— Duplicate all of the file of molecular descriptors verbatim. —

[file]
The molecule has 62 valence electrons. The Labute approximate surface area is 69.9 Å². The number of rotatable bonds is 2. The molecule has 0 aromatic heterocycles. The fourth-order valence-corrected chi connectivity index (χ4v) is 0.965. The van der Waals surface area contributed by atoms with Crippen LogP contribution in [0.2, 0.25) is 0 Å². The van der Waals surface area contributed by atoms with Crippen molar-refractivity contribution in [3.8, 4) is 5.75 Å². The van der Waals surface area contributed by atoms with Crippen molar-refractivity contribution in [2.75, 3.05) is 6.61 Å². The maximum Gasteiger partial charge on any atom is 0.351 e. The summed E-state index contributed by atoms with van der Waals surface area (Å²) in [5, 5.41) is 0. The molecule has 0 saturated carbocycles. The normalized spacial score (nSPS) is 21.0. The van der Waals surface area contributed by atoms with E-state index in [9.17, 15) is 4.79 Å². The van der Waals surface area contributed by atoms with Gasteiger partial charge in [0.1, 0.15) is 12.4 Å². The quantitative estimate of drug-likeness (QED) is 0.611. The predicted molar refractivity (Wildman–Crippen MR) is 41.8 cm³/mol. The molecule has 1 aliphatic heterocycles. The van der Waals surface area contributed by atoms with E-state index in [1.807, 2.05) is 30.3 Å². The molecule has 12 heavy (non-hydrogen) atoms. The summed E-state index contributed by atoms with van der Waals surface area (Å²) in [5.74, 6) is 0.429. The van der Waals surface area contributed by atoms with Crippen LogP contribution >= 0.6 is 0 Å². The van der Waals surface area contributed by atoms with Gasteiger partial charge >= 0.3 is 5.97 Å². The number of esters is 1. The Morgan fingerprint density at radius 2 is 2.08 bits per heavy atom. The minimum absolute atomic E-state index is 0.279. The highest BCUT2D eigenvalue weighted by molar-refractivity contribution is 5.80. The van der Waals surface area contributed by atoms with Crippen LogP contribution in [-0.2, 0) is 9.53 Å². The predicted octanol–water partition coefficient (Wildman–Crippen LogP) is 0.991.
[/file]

The molecule has 62 valence electrons. The Labute approximate surface area is 69.9 Å². The number of rotatable bonds is 2. The molecule has 0 aromatic heterocycles. The fourth-order valence-corrected chi connectivity index (χ4v) is 0.965. The van der Waals surface area contributed by atoms with Crippen LogP contribution in [0.2, 0.25) is 0 Å². The van der Waals surface area contributed by atoms with Crippen molar-refractivity contribution in [3.8, 4) is 5.75 Å². The van der Waals surface area contributed by atoms with Crippen molar-refractivity contribution in [2.75, 3.05) is 6.61 Å². The maximum Gasteiger partial charge on any atom is 0.351 e. The summed E-state index contributed by atoms with van der Waals surface area (Å²) in [5, 5.41) is 0. The molecule has 0 saturated carbocycles. The normalized spacial score (nSPS) is 21.0. The van der Waals surface area contributed by atoms with E-state index in [9.17, 15) is 4.79 Å². The van der Waals surface area contributed by atoms with Gasteiger partial charge in [0.1, 0.15) is 12.4 Å². The quantitative estimate of drug-likeness (QED) is 0.611. The predicted molar refractivity (Wildman–Crippen MR) is 41.8 cm³/mol. The molecule has 1 aliphatic heterocycles. The van der Waals surface area contributed by atoms with E-state index in [1.807, 2.05) is 30.3 Å². The molecule has 12 heavy (non-hydrogen) atoms. The summed E-state index contributed by atoms with van der Waals surface area (Å²) in [5.74, 6) is 0.429. The van der Waals surface area contributed by atoms with Crippen LogP contribution >= 0.6 is 0 Å². The van der Waals surface area contributed by atoms with Gasteiger partial charge >= 0.3 is 5.97 Å². The number of esters is 1. The Morgan fingerprint density at radius 2 is 2.08 bits per heavy atom. The minimum absolute atomic E-state index is 0.279. The highest BCUT2D eigenvalue weighted by molar-refractivity contribution is 5.80. The van der Waals surface area contributed by atoms with Crippen LogP contribution in [-0.2, 0) is 9.53 Å². The predicted octanol–water partition coefficient (Wildman–Crippen LogP) is 0.991.